LAETITIAX0/CC-BY-SA-3.0 Tritonal is the Texas-based EDM DJ duo made up of Dave Reed (left) and Chad Cisneros.
By ALISON BARTOWSKI For The News-Letter
This weekend I went to the Cash Cash and Tritonal concert at Echostage in Washington, D.C. The tickets stated that the concert would go from 9 p.m. to 4 a.m. but we assumed this was a lie. We showed up to the venue at 8:30 p.m. to get a decent spot and the venue was practically empty, so we managed to snag a spot in the front row.
The opener, Gladiator, didn’t start until around 10 p.m., and the room wasn’t even remotely full until 11. We actually had room to dance and no one was pushed up against me. When the second opener, Yogi, went off stage there was a wild push to the front and my friends and I got smashed into the iron fence separating us from the stage. Luckily a 6-foot-5 bouncer was right in front of us and passed out free water bottles every once in a while.
When Tritonal came on stage I felt people breathing on me and my personal space was severely compromised. However it was truly great to be in the front, as I got some great photos and videos of the performance and was intermittently doused with water, fog and confetti.
Both the music and overall performance were great from both artists as they played not only their own songs, but also remixes and mashups of others.
A hilarious video accompanied a rendition of Drake’s “Hotline Bling” — it was one of my favorite moments of the night. There was also a great light show on the stage throughout, and at the very end the two headliners preformed their collaborative song together. Near the end of the show my friend had a whole bottle of water poured on his head and his face grabbed by one of the members of Tritonal.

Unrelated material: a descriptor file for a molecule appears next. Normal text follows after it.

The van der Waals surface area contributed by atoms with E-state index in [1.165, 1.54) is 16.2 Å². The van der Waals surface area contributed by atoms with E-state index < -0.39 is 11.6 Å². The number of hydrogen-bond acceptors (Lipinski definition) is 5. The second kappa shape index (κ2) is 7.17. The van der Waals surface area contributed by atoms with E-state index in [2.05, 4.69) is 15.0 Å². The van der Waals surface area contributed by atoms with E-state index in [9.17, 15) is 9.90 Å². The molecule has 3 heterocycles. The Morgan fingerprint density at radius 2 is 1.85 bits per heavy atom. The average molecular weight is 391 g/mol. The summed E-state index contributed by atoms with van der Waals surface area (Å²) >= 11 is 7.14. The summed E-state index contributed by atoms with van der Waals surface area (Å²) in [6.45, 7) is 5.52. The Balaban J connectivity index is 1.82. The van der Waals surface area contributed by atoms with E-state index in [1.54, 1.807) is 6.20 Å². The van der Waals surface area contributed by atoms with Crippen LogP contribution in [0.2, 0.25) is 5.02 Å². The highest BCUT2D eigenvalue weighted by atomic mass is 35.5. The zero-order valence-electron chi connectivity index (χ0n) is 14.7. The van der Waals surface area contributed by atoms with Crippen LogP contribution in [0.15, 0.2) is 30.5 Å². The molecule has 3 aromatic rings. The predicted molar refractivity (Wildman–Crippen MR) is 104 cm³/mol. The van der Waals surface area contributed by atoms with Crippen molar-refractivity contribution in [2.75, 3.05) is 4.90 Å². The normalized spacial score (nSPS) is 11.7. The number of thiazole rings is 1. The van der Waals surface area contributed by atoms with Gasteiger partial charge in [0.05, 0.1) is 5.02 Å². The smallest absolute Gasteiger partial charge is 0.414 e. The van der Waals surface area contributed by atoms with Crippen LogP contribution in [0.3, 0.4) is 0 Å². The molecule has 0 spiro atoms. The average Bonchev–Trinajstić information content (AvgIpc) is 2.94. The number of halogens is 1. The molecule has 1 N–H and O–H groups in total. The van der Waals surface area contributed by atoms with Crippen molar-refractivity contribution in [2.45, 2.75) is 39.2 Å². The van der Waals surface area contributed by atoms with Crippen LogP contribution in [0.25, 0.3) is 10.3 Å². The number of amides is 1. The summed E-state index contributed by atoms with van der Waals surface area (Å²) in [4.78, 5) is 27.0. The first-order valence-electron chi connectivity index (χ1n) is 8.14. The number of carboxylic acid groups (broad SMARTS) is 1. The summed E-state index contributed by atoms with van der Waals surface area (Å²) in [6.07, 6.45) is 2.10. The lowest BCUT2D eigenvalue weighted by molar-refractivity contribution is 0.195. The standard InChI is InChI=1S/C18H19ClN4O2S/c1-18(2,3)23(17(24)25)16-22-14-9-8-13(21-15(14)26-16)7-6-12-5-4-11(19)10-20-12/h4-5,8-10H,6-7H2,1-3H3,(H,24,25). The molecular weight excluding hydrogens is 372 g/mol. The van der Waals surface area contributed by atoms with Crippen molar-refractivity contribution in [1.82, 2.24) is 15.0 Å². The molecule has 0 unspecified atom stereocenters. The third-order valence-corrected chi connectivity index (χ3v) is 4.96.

Yet people were rather aggressive to get to the front and would completely push themselves in so things got very tight. The backs of my legs were constantly being kicked and punched by various people.
At one point a girl had her arms completely around one of my friends and wouldn’t let go in her quest to move him out of her way. I politely asked her to stop as he was obviously uncomfortable, and she asked if I would let her get to the front. When I said no so she called me a b*tch and punched the side of my head. Thankfully, the bouncer saw her and lifted her out of the crowd and then kicked her out of the club.
And worst of all, since the concert ended at 3:30 a.m. we had to wait in Union Station until 5:25 a.m. to take the Amtrak back to Baltimore.
It was an eventful night, to say the least.
My advice to Hopkins students who want to experience the front row is this: Know what you’re getting yourself into and don’t let anyone make you uncomfortable. If you’re seeing a show in D.C. it might be best to find someone to crash with for the night so you’re not exhausted for the rest of the weekend.
Best of luck, concert-goers! It’s a jungle out there.